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January 1955


Author Affiliations


From the Department of Radiology, University of Cincinnati, College of Medicine, and the Children's Hospital, Cincinnati.

AMA Arch Derm. 1955;71(1):116-117. doi:10.1001/archderm.1955.01540250118023

In the recent epidemics of tinea capitis there is occasionally a need for roentgen epilation of children under the age of 3 years. While in many children this procedure can be carried out easily in the ordinary manner, there are some children who can be treated only after being anesthetized in order to insure immobilization. Such a procedure is especially indicated in a family in which several children are infected. If one child is left untreated, he then serves as a reservoir, making the possibility of reinfection of the older children after their initial succesful epilation very likely.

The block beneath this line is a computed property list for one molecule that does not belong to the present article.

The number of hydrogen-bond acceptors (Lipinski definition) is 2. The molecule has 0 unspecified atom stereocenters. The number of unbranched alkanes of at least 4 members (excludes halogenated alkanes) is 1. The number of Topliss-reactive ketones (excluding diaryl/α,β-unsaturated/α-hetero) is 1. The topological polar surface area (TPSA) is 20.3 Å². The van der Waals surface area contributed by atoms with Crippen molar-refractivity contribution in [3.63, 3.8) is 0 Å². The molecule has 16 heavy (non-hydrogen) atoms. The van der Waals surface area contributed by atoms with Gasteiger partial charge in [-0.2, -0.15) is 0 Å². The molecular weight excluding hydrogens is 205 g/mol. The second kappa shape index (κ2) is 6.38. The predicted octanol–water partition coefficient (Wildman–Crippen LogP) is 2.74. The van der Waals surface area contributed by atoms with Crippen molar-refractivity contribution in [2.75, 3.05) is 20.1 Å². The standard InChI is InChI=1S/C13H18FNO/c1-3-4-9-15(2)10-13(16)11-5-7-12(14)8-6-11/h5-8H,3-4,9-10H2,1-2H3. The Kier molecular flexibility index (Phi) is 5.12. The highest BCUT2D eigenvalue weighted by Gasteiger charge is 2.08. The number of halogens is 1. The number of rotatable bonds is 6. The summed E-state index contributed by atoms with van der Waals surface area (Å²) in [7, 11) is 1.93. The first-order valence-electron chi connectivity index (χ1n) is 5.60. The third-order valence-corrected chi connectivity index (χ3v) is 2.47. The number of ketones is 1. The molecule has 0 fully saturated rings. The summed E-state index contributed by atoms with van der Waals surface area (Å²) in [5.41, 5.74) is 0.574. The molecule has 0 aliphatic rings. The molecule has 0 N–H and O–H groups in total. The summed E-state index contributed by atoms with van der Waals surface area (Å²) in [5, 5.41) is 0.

MacKee and Cipollaro state that as a rule it is impossible, or at least very difficult, to depilate the entire head of a child under 2 or 3 years of age for the simple reason that the patient will not remain quiet.*

In the past three years at the Children's Hospital 10

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